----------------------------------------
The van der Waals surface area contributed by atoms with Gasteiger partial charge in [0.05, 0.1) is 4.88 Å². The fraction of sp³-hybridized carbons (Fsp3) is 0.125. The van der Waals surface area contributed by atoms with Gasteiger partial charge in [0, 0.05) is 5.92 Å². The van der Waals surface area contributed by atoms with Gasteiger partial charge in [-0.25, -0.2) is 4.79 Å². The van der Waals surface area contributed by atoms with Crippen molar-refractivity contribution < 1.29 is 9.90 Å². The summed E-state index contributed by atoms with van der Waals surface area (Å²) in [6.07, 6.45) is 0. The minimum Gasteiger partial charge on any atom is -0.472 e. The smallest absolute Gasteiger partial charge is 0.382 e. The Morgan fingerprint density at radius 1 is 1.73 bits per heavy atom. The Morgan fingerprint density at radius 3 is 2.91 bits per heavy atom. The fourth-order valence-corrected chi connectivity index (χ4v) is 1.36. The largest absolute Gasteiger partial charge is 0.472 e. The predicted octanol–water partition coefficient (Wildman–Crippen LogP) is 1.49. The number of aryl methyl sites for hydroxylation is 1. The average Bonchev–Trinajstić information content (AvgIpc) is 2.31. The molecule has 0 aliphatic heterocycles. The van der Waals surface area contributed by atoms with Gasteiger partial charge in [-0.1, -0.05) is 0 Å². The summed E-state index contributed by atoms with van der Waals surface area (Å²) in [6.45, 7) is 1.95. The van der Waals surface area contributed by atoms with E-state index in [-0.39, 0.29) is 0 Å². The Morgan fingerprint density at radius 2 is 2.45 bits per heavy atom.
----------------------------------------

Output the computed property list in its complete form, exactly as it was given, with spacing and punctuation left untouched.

The van der Waals surface area contributed by atoms with Gasteiger partial charge in [0.05, 0.1) is 4.88 Å². The fraction of sp³-hybridized carbons (Fsp3) is 0.125. The van der Waals surface area contributed by atoms with Gasteiger partial charge in [0, 0.05) is 5.92 Å². The van der Waals surface area contributed by atoms with Gasteiger partial charge in [-0.25, -0.2) is 4.79 Å². The van der Waals surface area contributed by atoms with Crippen molar-refractivity contribution < 1.29 is 9.90 Å². The summed E-state index contributed by atoms with van der Waals surface area (Å²) in [6.07, 6.45) is 0. The minimum Gasteiger partial charge on any atom is -0.472 e. The smallest absolute Gasteiger partial charge is 0.382 e. The Morgan fingerprint density at radius 1 is 1.73 bits per heavy atom. The Morgan fingerprint density at radius 3 is 2.91 bits per heavy atom. The fourth-order valence-corrected chi connectivity index (χ4v) is 1.36. The largest absolute Gasteiger partial charge is 0.472 e. The predicted octanol–water partition coefficient (Wildman–Crippen LogP) is 1.49. The number of aryl methyl sites for hydroxylation is 1. The average Bonchev–Trinajstić information content (AvgIpc) is 2.31. The molecule has 0 aliphatic heterocycles. The van der Waals surface area contributed by atoms with Gasteiger partial charge in [-0.1, -0.05) is 0 Å². The summed E-state index contributed by atoms with van der Waals surface area (Å²) in [6.45, 7) is 1.95. The van der Waals surface area contributed by atoms with E-state index in [-0.39, 0.29) is 0 Å². The Morgan fingerprint density at radius 2 is 2.45 bits per heavy atom.